“Non-alcoholic fatty liver disease (NAFLD) is a chronic condition caused by too much fat being stored inside the liver cells, which is not due to alcohol,” said Dr. Lee from Dr. Fox Online Pharmacy. While the early signs don’t usually pose harm, this condition can progress to liver damage or cancer if left untreated.
“It is important to note that the majority of people with NAFLD have no symptoms and are unaware they have it,” said the doctor.
This is because the early stages of this condition tend to be silent without ringing any alarm bells.
However, when symptoms do occur, they can include lesser-known signs including finger clubbing and leukonychia.
Dr. Lee put these symptoms under signs, “which may not be recognized”.
She explained that finger clubbing describes the enlargement of your fingertips. One can spot this sign in your nails and leave them “downward curving”.
Further, another sign which affects the nails is leukonychia, according to the expert. She detailed that this appears as whiteish nail discoloration.
However, these nail problems aren’t the only symptoms of NAFLD.
Furthermore, according to the NHS, non-alcoholic fatty liver disease develops in four main stages.
Dr. Lee said: “It can progress to non-alcohol-related steatohepatitis (NASH) – a more serious condition in which there is liver inflammation.
“Fibrosis (scar tissue) may then occur, leading ultimately to cirrhosis and liver failure.”
If you find yourself suffering from NASH or fibrosis, your body can draw attention to the problem by:
- Dull or aching pain in the top right of the tummy (over the lower right side of the ribs)
- Extreme tiredness
- Unexplained weight loss
Dr. Lee added: “As liver function becomes more abnormal, it can cause jaundice, with yellowing of the whites of the eyes, yellowing of the skin, pale stools, and dark-colored urine.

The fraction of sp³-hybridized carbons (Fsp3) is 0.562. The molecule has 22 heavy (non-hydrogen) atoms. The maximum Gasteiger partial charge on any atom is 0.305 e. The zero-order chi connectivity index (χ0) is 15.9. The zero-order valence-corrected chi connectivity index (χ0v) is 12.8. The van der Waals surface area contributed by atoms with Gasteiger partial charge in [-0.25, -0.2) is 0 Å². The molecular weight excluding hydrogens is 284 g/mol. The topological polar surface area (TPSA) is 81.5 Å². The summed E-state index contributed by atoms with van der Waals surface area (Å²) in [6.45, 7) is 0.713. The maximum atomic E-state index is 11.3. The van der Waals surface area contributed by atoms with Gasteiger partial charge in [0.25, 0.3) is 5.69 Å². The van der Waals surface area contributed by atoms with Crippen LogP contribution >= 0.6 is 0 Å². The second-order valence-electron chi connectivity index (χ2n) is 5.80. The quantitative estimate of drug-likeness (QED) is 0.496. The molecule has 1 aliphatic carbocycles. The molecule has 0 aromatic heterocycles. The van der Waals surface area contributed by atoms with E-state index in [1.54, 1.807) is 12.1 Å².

“See your GP, if you have any concerns about having NAFLD”
How to manage the condition?
As with many conditions, lifestyle changes can go a long way. The expert said: “Much can be achieved by improving lifestyle factors – eating healthy, doing regular exercise, and reducing alcohol to within recommended limits.
“The Mediterranean diet is recommended. This is a diet full of lean meat, fish, poultry, whole grains, unsaturated plant fats such as olive oil, sunflower oil, or rapeseed oil, and large quantities of fresh fruit and vegetables which are high in antioxidants.
“You need to undertake 150-300 minutes per week of moderate-intensity exercise.
“This is an exercise that increases your heart rate and makes you feel sweaty and slightly out of breath, such as brisk walking, jogging, cycling, swimming, or dancing.
“If your GP is concerned that things are not under control and could be progressing, they will refer you to a hepatologist.”
If you wish to reach out to us, please click the link below: